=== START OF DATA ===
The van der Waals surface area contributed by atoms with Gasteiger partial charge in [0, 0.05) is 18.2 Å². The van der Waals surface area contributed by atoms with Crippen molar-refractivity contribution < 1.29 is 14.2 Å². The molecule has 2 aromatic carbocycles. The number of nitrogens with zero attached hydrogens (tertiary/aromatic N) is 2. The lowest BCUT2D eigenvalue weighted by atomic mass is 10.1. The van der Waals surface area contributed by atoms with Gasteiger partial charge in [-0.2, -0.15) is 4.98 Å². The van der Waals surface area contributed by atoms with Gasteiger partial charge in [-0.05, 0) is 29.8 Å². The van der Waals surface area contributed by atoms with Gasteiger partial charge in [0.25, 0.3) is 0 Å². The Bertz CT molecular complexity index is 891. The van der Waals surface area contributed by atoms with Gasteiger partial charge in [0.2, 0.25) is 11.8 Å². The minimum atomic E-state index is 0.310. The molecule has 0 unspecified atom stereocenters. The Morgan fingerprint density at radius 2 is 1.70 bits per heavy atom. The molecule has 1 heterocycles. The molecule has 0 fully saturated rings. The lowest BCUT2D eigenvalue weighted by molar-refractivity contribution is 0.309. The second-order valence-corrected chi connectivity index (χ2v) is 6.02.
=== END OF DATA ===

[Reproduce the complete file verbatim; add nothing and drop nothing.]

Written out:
The van der Waals surface area contributed by atoms with Gasteiger partial charge in [0, 0.05) is 18.2 Å². The van der Waals surface area contributed by atoms with Crippen molar-refractivity contribution < 1.29 is 14.2 Å². The molecule has 2 aromatic carbocycles. The number of nitrogens with zero attached hydrogens (tertiary/aromatic N) is 2. The lowest BCUT2D eigenvalue weighted by atomic mass is 10.1. The van der Waals surface area contributed by atoms with Gasteiger partial charge in [-0.2, -0.15) is 4.98 Å². The van der Waals surface area contributed by atoms with Gasteiger partial charge in [-0.05, 0) is 29.8 Å². The van der Waals surface area contributed by atoms with Gasteiger partial charge in [0.25, 0.3) is 0 Å². The Bertz CT molecular complexity index is 891. The van der Waals surface area contributed by atoms with Gasteiger partial charge in [0.2, 0.25) is 11.8 Å². The minimum atomic E-state index is 0.310. The molecule has 0 unspecified atom stereocenters. The Morgan fingerprint density at radius 2 is 1.70 bits per heavy atom. The molecule has 1 heterocycles. The molecule has 0 fully saturated rings. The lowest BCUT2D eigenvalue weighted by molar-refractivity contribution is 0.309. The second-order valence-corrected chi connectivity index (χ2v) is 6.02.